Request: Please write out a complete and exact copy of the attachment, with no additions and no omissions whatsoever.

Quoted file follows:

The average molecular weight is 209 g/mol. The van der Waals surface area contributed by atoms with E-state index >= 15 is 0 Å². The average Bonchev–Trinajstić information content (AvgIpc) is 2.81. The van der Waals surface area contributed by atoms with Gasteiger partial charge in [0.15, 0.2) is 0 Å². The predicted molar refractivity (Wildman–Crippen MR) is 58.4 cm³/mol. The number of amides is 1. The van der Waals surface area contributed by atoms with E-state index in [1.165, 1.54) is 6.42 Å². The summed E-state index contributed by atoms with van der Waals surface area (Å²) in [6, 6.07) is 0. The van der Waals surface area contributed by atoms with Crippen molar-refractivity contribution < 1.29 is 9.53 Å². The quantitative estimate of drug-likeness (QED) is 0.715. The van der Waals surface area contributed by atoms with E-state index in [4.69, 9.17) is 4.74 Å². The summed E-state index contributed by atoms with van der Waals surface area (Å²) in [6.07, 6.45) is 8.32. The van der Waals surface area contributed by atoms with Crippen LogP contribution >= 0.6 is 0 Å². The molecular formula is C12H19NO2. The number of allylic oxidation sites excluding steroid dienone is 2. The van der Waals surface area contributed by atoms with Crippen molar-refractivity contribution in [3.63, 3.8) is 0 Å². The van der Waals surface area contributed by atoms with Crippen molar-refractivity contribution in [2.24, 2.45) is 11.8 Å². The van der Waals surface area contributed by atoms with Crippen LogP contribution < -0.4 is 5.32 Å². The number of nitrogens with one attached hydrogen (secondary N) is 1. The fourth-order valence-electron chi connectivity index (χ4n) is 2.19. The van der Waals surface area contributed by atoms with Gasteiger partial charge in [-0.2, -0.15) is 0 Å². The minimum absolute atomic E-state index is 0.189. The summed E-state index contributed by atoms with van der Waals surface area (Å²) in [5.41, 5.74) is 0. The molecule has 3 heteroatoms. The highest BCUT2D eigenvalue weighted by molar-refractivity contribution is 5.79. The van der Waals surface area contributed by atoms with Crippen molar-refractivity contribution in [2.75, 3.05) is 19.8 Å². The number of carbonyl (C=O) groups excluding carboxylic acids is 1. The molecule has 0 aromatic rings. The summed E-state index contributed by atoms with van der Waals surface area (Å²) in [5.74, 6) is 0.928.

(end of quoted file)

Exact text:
The average molecular weight is 209 g/mol. The van der Waals surface area contributed by atoms with E-state index >= 15 is 0 Å². The average Bonchev–Trinajstić information content (AvgIpc) is 2.81. The van der Waals surface area contributed by atoms with Gasteiger partial charge in [0.15, 0.2) is 0 Å². The predicted molar refractivity (Wildman–Crippen MR) is 58.4 cm³/mol. The number of amides is 1. The van der Waals surface area contributed by atoms with E-state index in [1.165, 1.54) is 6.42 Å². The summed E-state index contributed by atoms with van der Waals surface area (Å²) in [6, 6.07) is 0. The van der Waals surface area contributed by atoms with Crippen molar-refractivity contribution < 1.29 is 9.53 Å². The quantitative estimate of drug-likeness (QED) is 0.715. The van der Waals surface area contributed by atoms with E-state index in [4.69, 9.17) is 4.74 Å². The summed E-state index contributed by atoms with van der Waals surface area (Å²) in [6.07, 6.45) is 8.32. The van der Waals surface area contributed by atoms with Crippen LogP contribution >= 0.6 is 0 Å². The molecular formula is C12H19NO2. The number of allylic oxidation sites excluding steroid dienone is 2. The van der Waals surface area contributed by atoms with Crippen molar-refractivity contribution in [3.63, 3.8) is 0 Å². The van der Waals surface area contributed by atoms with Crippen molar-refractivity contribution in [2.24, 2.45) is 11.8 Å². The van der Waals surface area contributed by atoms with Crippen LogP contribution < -0.4 is 5.32 Å². The number of nitrogens with one attached hydrogen (secondary N) is 1. The fourth-order valence-electron chi connectivity index (χ4n) is 2.19. The van der Waals surface area contributed by atoms with Gasteiger partial charge in [-0.2, -0.15) is 0 Å². The minimum absolute atomic E-state index is 0.189. The summed E-state index contributed by atoms with van der Waals surface area (Å²) in [5.41, 5.74) is 0. The molecule has 3 heteroatoms. The highest BCUT2D eigenvalue weighted by molar-refractivity contribution is 5.79. The van der Waals surface area contributed by atoms with Crippen molar-refractivity contribution in [2.75, 3.05) is 19.8 Å². The number of carbonyl (C=O) groups excluding carboxylic acids is 1. The molecule has 0 aromatic rings. The summed E-state index contributed by atoms with van der Waals surface area (Å²) in [5.74, 6) is 0.928.